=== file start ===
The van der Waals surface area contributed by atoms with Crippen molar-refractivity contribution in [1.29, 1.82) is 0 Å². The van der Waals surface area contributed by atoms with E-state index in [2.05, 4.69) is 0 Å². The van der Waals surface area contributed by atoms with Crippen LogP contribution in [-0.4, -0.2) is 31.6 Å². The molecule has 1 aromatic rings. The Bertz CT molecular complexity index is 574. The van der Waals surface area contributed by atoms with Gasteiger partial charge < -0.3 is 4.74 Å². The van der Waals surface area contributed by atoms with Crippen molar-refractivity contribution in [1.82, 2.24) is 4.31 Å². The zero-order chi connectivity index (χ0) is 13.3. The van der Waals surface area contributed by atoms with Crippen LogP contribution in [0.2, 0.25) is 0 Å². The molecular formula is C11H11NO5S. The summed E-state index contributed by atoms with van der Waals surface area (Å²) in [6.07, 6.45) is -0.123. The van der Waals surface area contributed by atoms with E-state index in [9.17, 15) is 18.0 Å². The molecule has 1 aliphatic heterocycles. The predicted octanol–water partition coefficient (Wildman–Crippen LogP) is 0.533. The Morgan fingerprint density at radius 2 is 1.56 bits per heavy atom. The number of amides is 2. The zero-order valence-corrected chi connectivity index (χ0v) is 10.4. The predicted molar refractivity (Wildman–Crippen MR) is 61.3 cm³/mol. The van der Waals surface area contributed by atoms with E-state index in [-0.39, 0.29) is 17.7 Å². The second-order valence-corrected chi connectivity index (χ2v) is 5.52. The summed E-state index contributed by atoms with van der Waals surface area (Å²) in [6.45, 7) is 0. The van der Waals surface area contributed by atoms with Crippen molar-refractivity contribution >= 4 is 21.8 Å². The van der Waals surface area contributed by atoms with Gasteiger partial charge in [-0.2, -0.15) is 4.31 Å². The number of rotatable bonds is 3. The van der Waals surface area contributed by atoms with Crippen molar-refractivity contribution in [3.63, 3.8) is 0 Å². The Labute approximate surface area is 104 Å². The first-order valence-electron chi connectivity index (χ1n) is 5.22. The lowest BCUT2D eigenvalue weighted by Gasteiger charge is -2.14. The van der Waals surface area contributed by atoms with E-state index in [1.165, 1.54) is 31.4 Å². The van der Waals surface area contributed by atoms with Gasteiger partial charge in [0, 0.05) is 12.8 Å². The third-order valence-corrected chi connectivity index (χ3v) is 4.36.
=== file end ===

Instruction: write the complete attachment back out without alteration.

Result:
The van der Waals surface area contributed by atoms with Crippen molar-refractivity contribution in [1.29, 1.82) is 0 Å². The van der Waals surface area contributed by atoms with E-state index in [2.05, 4.69) is 0 Å². The van der Waals surface area contributed by atoms with Crippen LogP contribution in [-0.4, -0.2) is 31.6 Å². The molecule has 1 aromatic rings. The Bertz CT molecular complexity index is 574. The van der Waals surface area contributed by atoms with Gasteiger partial charge < -0.3 is 4.74 Å². The van der Waals surface area contributed by atoms with Crippen molar-refractivity contribution in [1.82, 2.24) is 4.31 Å². The zero-order chi connectivity index (χ0) is 13.3. The van der Waals surface area contributed by atoms with Crippen LogP contribution in [0.2, 0.25) is 0 Å². The molecular formula is C11H11NO5S. The summed E-state index contributed by atoms with van der Waals surface area (Å²) in [6.07, 6.45) is -0.123. The van der Waals surface area contributed by atoms with E-state index in [9.17, 15) is 18.0 Å². The molecule has 1 aliphatic heterocycles. The predicted octanol–water partition coefficient (Wildman–Crippen LogP) is 0.533. The Morgan fingerprint density at radius 2 is 1.56 bits per heavy atom. The number of amides is 2. The zero-order valence-corrected chi connectivity index (χ0v) is 10.4. The predicted molar refractivity (Wildman–Crippen MR) is 61.3 cm³/mol. The van der Waals surface area contributed by atoms with E-state index in [-0.39, 0.29) is 17.7 Å². The second-order valence-corrected chi connectivity index (χ2v) is 5.52. The summed E-state index contributed by atoms with van der Waals surface area (Å²) in [6.45, 7) is 0. The van der Waals surface area contributed by atoms with Crippen molar-refractivity contribution >= 4 is 21.8 Å². The van der Waals surface area contributed by atoms with Gasteiger partial charge in [-0.2, -0.15) is 4.31 Å². The number of rotatable bonds is 3. The van der Waals surface area contributed by atoms with Crippen molar-refractivity contribution in [3.63, 3.8) is 0 Å². The Labute approximate surface area is 104 Å². The first-order valence-electron chi connectivity index (χ1n) is 5.22. The lowest BCUT2D eigenvalue weighted by Gasteiger charge is -2.14. The van der Waals surface area contributed by atoms with E-state index in [1.165, 1.54) is 31.4 Å². The van der Waals surface area contributed by atoms with Gasteiger partial charge in [0, 0.05) is 12.8 Å². The third-order valence-corrected chi connectivity index (χ3v) is 4.36.